• Working Tools – 3. OSX v IOS

    OSX v IOS

    OSX v IOS. Before we start, let’s establish my credentials. I have none. I don’t code and my only expertise in computing is gained from listening to lots of podcasts and struggling along day to day, trying to get stuff done.

    In the first of this series, I outlined that I have both a MacBook Pro (2017 15 inch) and an iPad Pro (10.5)

    IOS Only

    The truth is, I would dearly like to only have one device. I have made a conscious effort to do as much as possible on my iPad Pro with an eye to being ‘IOS only.’

    Why?

    A great strength, and paradoxically, a weakness of IOS is focus. One can multi-task on iOS. Split screens, app pairs and all sorts of good stuff. However, I find it more powerful for single tasking. One app open, doing one thing. I can turn off notifications and focus on doing one thing properly. This is especially true for writing with Ulysses, which I explained here, is one of my most-used apps.

    Judging by twitter and podcasts, this can be a somewhat contentious area. People get very aerated about it, making categoric statements transposing their preferences to proclamations of fact.

    Terrace Setup for IOS

    My mini-desktop

    I would like to be IOS only, but I struggle.

    That is not to say one can’t be IOS only, just that I struggle to be. I find backup in an IOS-only world difficult. I find managing data stores (filing systems) in IOS, awkward. Working through one port means all sorts of dongles and complications, that frankly, I can’t be bothered with.

    OSX

    For certain tasks, I seek out OSX. Podcasting for example. I have a microphone connected and I want to have multiple apps and windows open at the same time. That said, I have recorded on iPad, and it works fine. It’s just a preference.

    Desktop for OSX

    My desktop setup

    (The MacBook Pro is next to the printer, under the standing desk.)

    OSX v IOS is a myth. There is no need for me to work on one platform. I have the hardware and the software for both.

    If I had to work on one, could I? Absolutely. Yes I could. I would have to look at what I do and how I do it, but I have no doubt that both platforms can support my work.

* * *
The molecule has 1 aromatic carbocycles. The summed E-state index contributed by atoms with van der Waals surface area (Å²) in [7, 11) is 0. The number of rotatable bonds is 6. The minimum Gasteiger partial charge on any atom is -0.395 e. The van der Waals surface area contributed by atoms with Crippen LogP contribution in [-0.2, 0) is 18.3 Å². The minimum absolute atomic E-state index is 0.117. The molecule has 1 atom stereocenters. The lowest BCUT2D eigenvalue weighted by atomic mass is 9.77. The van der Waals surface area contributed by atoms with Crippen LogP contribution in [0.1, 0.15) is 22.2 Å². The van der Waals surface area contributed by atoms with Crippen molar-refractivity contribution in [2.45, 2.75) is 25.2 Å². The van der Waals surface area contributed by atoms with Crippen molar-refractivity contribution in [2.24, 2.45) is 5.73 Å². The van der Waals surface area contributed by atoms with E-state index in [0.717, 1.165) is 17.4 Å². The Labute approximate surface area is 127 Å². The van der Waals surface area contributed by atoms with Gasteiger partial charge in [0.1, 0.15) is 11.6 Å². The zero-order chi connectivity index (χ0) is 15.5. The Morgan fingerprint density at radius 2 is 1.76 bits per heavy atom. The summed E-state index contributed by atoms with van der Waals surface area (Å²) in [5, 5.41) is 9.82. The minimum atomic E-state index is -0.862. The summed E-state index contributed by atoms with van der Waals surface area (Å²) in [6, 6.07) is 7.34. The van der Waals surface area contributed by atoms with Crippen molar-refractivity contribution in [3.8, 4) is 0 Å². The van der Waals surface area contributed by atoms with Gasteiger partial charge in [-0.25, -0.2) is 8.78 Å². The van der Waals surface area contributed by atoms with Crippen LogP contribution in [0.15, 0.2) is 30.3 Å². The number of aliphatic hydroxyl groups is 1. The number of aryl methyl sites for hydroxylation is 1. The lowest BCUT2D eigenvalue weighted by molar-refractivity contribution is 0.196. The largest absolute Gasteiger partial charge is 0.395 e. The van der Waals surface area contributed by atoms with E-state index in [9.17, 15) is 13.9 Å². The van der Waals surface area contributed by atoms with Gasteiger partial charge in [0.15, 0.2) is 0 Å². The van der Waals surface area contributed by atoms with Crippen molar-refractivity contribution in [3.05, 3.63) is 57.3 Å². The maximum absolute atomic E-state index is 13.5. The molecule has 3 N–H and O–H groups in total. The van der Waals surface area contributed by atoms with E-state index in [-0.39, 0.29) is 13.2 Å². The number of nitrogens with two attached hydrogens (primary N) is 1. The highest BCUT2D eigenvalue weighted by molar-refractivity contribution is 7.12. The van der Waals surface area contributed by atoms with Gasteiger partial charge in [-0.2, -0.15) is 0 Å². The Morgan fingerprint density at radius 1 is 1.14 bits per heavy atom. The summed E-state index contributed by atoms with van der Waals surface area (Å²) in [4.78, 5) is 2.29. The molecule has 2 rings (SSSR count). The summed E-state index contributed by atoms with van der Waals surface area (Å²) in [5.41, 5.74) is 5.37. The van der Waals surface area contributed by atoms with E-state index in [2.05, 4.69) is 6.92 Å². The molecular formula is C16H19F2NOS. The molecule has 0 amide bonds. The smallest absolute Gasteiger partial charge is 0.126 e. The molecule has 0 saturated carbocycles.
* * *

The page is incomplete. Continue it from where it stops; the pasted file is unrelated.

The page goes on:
Convergence

    Will the two platforms merge? Oh, I don’t know. I would suspect, yes.

    Not because of high-powered thinking or philosophy. First and foremost, Apple is a money-making machine. Producing a single engine, which powers all interaction, is efficient. Efficient is profitable. So – is there a time when all of our devices are extensions of one engine? Probably.

    However, the last thing that Apple will do is merge hardware. They want people like me, buying multiple devices – all the time.

    In the meantime, I leave the last word to developer and Apple commentator Steve Troughton-Smith who tweeted;

    “Every time I hold the iPad in my hands it fills me with childlike wonder at how much technology we’ve distilled into a magic pane of glass, with instant access to the world’s shared knowledge. That feeling never goes away for me, and it’s why I feel sad for those who don’t get it”

  • Working Tools – 2. Software

    Working Tools – 2. Software

    I wrote last in this series about the digital hardware that I use. It makes sense to now cover what software I am in most often.

    I prefer, whenever possible, to use apps that work consistently on all my platforms.

    Shopify. Nero’s Notes runs on Shopify. It’s a strong platform that eases many of the difficulties and challenges of running an online shopping site.

    Xero. Accounts for the businesses are produced here. I cannot recommend these guys highly enough. I can reconcile sales to the bank account on the couch.

    Bank Apps. I’m migrating from ‘big banks’ to challenger banks, both for business and personal. Banking should be easy, so a good app is an absolute must for me now.

    Microsoft Office. Given the choice, I would not have any of these apps (Word, Excel, PowerPoint etc) on any of my devices. They are huge, endlessly updating, monsters. Thing is, everyone else uses them, particularly corporate clients. iWork is compatible with Office, but it’s clunky.

    Mail. I use Apple’s stock app. It’s not brilliant, but it’s ok. Using the stock app means it syncs well, and links with other apps and share sheets.

    Fantastical. The best calendar app. Natural language input is such a winner. I have multiple calendars shared with different people.

    Creating

    Ulysses. My writing tool of choice. I love the simplicity of the interface, and the focus that it brings. I will publish this article directly to the website from Ulysses.

    Ulysses Logo